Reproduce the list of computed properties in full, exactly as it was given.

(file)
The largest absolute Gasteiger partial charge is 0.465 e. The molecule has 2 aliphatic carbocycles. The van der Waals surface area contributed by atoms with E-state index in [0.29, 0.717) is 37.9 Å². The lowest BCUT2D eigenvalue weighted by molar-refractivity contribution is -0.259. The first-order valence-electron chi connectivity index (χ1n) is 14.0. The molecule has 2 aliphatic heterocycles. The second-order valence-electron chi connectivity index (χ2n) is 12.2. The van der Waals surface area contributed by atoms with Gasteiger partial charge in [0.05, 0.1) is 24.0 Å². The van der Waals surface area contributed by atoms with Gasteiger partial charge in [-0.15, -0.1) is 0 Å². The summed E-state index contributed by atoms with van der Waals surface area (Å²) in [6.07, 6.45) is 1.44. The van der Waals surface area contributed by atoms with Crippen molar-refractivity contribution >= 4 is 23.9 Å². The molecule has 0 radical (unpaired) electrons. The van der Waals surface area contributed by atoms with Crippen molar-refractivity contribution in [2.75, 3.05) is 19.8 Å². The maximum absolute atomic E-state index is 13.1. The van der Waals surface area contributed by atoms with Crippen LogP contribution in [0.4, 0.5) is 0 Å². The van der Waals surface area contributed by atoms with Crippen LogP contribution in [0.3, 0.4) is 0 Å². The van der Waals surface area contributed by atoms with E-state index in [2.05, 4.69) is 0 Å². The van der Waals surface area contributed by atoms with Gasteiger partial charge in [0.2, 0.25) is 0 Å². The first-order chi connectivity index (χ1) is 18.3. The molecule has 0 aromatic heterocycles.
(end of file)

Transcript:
The largest absolute Gasteiger partial charge is 0.465 e. The molecule has 2 aliphatic carbocycles. The van der Waals surface area contributed by atoms with E-state index in [0.29, 0.717) is 37.9 Å². The lowest BCUT2D eigenvalue weighted by molar-refractivity contribution is -0.259. The first-order valence-electron chi connectivity index (χ1n) is 14.0. The molecule has 2 aliphatic heterocycles. The second-order valence-electron chi connectivity index (χ2n) is 12.2. The van der Waals surface area contributed by atoms with Gasteiger partial charge in [0.05, 0.1) is 24.0 Å². The van der Waals surface area contributed by atoms with Gasteiger partial charge in [-0.15, -0.1) is 0 Å². The summed E-state index contributed by atoms with van der Waals surface area (Å²) in [6.07, 6.45) is 1.44. The van der Waals surface area contributed by atoms with Crippen molar-refractivity contribution >= 4 is 23.9 Å². The molecule has 0 radical (unpaired) electrons. The van der Waals surface area contributed by atoms with Crippen molar-refractivity contribution in [2.75, 3.05) is 19.8 Å². The maximum absolute atomic E-state index is 13.1. The van der Waals surface area contributed by atoms with Crippen LogP contribution in [0.4, 0.5) is 0 Å². The van der Waals surface area contributed by atoms with Crippen LogP contribution in [0.3, 0.4) is 0 Å². The van der Waals surface area contributed by atoms with E-state index in [2.05, 4.69) is 0 Å². The van der Waals surface area contributed by atoms with Gasteiger partial charge in [0.2, 0.25) is 0 Å². The first-order chi connectivity index (χ1) is 18.3. The molecule has 0 aromatic heterocycles.